Make an appointment to see your doctor to discuss whether any medications you are taking could cause problems with conception.
Check prescribed medications
Make an appointment to see your doctor to discuss whether any medications you are taking could cause problems with conception, or whether you will have any special needs once you are pregnant.
You should also check with your doctor as to whether or not you should be taking folate supplements if you are using prescription medications.
Remember, do not simply discontinue prescribed medications without first seeking advice from your doctor.
Other medications (drugs)
If you take any drugs or medication, whether prescribed or not, you should check with your doctor what effect they will have on both your fertility (when trying to get pregnant) and on the development of your baby (once you are pregnant).
If you take pain killers, whether for headaches or other pain, you should also check with your doctor whether these are safe to use once you are pregnant.
You should stop using any recreational drugs prior to conception. But do not just quit - first talk to your doctor about your current usage and the best method of changing your drug habit safely. For some drugs, it may be safer to reduce doses over a period of time with close supervision.
Some of the drugs to be avoided if you are trying to conceive or are already pregnant include:
Smoking affects your fertility, can harm your unborn baby and can impact on your newborn.
It is best to avoid alcohol throughout your pregnancy. Research cannot confirm a safe level of alcohol intake so quitting alcohol altogether is the safest choice.
Used during pregnancy, tranquillisers can result in withdrawal symptoms for your baby after birth. The symptoms can include sleeplessness, shakiness, restlessness and feeding problems. Talk to your doctor about cutting back tranquilliser-use safely.
Treat Marijuana-use the same way you would treat smoking when trying to conceive and during pregnancy - quit!
Cocaine will seriously affect your baby during pregnancy, increasing the risk of miscarriage and stillbirth, and reducing supply of blood to the baby which can cause death, blockages in the bowel or a brain condition similar to a stroke in an older person. The baby can also suffer withdrawal symptoms at birth.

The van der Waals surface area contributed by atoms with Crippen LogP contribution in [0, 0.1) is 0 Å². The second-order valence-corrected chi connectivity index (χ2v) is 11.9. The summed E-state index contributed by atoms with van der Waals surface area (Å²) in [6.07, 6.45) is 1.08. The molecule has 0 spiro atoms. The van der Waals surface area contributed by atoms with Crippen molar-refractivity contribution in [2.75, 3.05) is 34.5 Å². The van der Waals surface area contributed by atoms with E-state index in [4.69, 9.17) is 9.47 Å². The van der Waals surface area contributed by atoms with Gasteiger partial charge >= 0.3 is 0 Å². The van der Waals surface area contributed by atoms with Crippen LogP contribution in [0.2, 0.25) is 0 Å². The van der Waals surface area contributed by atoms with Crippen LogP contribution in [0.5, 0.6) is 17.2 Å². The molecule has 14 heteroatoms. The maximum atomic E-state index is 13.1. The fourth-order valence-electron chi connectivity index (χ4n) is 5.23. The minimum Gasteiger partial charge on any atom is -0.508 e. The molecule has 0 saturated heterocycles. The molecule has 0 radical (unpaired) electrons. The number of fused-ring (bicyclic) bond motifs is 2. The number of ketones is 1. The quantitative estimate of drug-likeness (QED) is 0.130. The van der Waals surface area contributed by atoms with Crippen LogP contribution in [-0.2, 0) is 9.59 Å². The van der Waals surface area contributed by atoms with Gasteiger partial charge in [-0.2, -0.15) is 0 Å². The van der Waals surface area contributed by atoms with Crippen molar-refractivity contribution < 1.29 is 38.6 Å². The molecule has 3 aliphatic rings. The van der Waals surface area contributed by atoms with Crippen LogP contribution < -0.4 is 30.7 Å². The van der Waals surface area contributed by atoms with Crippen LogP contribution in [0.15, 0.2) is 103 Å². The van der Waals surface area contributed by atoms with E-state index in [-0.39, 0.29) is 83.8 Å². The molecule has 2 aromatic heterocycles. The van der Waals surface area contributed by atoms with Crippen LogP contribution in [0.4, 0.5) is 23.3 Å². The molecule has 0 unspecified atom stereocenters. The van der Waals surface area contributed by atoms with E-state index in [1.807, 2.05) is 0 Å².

Heroin use can result in complications such as miscarriage, toxaemia infections, premature breaking of the waters and pre-term labour. Risk of stillbirth and of delivering a low birth-weight baby also increases with heroin use.
In addition, heroin use is often associated with poor health and under nourishment of the pregnant mother, and sharing of needles poses the risk of hepatitis and HIV which can infect the baby.
It is vital that you seek help to stop using heroin.
Methadone is used to provide a controlled withdrawal from heroin but the use of methadone can still have negative effects on the child.
Amphetamines increase the risk of birth defects if taken in early pregnancy. If taken later in pregnancy, the baby may be born hyperactive and may suffer withdrawal symptoms later.
Barbituates can cause withdrawal symptoms in the baby at birth including sleeplessness, feeding problems and shakiness. Withdrawal from barbituates during pregnancy can be dangerous, and you should seek advice from you doctor about how to do so.
LSD can cause miscarriage, damage to your chromosomes and damage to your immune system.
Ecstasy has stimulant and psychedelic effects which are similar to those induced by speed. These drugs produce a rise in pulse rate and blood pressure and a rise in body temperature and increased muscle tension which can cause serious side effects in pregnancy. They should be avoided.
For more information about the effects of drug use or to find out where to get help to stop using drugs speak to your doctor or contact;
ADIS (Alcohol and Drug Information Service) on 02 9331 2111 or 1800 422 599.